“They will do extensive public outreach,” Galligani said of the developers. ”If they work with us collaboratively, it will be easier to go through the permitting process. I’m very excited about the potential. We’re assuming that by the time we put the shovel in the ground, about two years will have passed.” That estimate matches Monti’s forecast of when the market will have rebounded.

‘Whatever it takes’

Among some new urbanists who have agreed to work with Renaissance, there is uncertainty as to how successful the company’s pursuit of projects will be. Monti has been a developer for 35 years, operating companies such as Glen Isle Development Co., which is carrying out a joint development with RXR Realty and the Posillico Group on a 46-acre site in Glen Cove, New York. In Denver, Monti identified himself as “a reformed developer,” admitting that until not long ago he was undertaking projects that emphasized privacy and exclusion rather than spaces open to the public.

Brandon Palanker, director of new business development for Renaissance, says the turning point for Monti came when he asked Beyer Blinder Belle of New York to lay out a sequestered development in Glen Cove. The firm refused, saying the concept of a development with cul-de-sacs separated from the rest of the community, was “not the right way to do things” and was “not where the market is going,” Palanker says. Thus, 18 months ago, was born Renaissance Downtowns. Four months ago the company began doing its road show for municipalities, planning firms, and others.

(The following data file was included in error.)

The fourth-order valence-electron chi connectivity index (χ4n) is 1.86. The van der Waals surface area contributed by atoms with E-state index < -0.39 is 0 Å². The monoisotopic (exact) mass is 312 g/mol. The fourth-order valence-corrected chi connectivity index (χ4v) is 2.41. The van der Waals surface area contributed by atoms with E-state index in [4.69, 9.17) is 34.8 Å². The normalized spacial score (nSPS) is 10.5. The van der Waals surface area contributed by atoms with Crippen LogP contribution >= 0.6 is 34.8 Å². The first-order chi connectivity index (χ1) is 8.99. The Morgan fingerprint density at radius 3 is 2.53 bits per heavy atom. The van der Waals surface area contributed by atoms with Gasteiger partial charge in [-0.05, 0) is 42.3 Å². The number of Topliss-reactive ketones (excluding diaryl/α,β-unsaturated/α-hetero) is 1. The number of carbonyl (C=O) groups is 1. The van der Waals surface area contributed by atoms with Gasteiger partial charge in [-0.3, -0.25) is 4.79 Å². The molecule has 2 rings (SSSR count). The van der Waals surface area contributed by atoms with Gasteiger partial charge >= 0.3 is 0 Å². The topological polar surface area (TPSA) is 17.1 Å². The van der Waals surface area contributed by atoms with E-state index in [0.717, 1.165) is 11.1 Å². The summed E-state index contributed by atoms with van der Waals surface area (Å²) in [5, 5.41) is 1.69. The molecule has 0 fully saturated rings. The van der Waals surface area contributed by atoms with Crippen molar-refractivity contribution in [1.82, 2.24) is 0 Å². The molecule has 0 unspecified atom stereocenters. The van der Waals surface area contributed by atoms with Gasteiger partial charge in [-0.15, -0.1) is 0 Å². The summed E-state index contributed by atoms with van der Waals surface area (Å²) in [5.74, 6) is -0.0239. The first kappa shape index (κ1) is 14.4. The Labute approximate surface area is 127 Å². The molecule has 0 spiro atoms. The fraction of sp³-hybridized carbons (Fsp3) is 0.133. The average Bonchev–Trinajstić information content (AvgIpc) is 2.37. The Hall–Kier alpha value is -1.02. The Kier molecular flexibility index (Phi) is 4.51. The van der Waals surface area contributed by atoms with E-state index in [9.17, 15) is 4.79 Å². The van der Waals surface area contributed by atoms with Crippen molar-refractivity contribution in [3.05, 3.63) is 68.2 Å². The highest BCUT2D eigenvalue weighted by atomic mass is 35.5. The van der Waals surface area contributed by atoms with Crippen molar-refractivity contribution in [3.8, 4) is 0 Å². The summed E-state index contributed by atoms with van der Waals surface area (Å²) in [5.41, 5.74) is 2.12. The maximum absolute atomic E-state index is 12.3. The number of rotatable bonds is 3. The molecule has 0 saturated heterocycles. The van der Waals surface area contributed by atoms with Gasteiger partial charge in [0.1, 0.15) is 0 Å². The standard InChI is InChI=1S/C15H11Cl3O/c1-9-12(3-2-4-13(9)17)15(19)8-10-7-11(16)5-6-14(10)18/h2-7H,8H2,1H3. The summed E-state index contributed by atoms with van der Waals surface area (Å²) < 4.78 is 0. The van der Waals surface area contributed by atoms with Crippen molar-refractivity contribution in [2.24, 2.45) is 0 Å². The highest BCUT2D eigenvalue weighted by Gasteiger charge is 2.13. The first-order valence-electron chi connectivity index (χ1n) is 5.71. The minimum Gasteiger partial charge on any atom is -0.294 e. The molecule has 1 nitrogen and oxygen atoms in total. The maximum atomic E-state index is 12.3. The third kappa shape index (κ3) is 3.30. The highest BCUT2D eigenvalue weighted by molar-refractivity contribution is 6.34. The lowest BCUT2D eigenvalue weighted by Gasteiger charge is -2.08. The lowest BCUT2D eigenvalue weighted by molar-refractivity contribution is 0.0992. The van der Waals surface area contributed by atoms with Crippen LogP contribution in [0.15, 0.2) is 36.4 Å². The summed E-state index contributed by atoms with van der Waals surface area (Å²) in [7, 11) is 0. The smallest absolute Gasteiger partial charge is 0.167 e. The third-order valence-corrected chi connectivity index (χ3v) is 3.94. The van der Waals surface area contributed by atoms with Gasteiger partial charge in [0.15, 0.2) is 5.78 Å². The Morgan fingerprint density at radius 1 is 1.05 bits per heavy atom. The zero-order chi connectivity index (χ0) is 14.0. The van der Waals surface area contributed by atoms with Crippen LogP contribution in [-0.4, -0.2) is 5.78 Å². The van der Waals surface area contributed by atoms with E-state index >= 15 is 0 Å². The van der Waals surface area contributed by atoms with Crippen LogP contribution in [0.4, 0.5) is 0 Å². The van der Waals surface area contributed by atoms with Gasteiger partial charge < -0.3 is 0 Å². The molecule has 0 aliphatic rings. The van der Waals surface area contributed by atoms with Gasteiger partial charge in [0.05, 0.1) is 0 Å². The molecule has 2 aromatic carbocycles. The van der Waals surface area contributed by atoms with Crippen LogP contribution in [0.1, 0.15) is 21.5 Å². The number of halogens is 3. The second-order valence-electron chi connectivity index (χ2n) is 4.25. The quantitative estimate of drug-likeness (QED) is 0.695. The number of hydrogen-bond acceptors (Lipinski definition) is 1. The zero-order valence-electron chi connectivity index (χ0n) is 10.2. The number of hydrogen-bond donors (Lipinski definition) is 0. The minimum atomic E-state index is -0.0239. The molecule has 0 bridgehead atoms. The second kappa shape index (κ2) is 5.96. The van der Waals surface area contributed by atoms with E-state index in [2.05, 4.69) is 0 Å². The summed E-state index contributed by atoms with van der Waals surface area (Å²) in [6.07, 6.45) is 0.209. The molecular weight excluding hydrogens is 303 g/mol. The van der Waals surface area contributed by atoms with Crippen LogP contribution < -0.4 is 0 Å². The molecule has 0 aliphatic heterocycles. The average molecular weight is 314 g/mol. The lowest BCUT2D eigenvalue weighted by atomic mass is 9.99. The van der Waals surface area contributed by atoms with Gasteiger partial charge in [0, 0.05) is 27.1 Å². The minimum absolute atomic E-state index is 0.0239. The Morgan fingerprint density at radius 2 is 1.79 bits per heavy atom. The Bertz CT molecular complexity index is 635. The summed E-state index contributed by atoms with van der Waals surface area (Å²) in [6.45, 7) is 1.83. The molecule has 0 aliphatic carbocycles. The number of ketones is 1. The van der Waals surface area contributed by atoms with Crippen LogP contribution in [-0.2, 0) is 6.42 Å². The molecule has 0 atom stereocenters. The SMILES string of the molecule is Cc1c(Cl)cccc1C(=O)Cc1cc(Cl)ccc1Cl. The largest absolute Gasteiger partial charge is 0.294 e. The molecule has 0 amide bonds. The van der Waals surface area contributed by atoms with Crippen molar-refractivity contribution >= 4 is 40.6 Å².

“Cities of Tier 1 and 2 are too expensive” for Renaissance to pursue, Palanker says. Therefore Monti’s organization has fastened upon third- and fourth-tier cities, preferably those that are not far from a large metropolitan center. Nashua became an enticing prospect because it has undeveloped land near a downtown that has gone from dull to lively in recent years. Furthering its appeal, commuter rail service has been proposed for an existing freight line that runs through the area.

Some new urbanists wonder whether many communities, with their entrenched local politics, can be enticed to embrace an out-of-town developer, form public-private partnerships, and adopt a plan quickly, as Monti wants them to. The prospectus says Renaissance has a “whatever it takes” attitude.

The company says it uses a “stage gate process” to systematically evaluate projects and avoid losing much time pursuing proposals that will not come to fruition. “This isn’t going to be easy,” Palanker says. The prospectus states: “To take advantage of these next two years, a sense of urgency must be acknowledged by both the developer and the municipality.”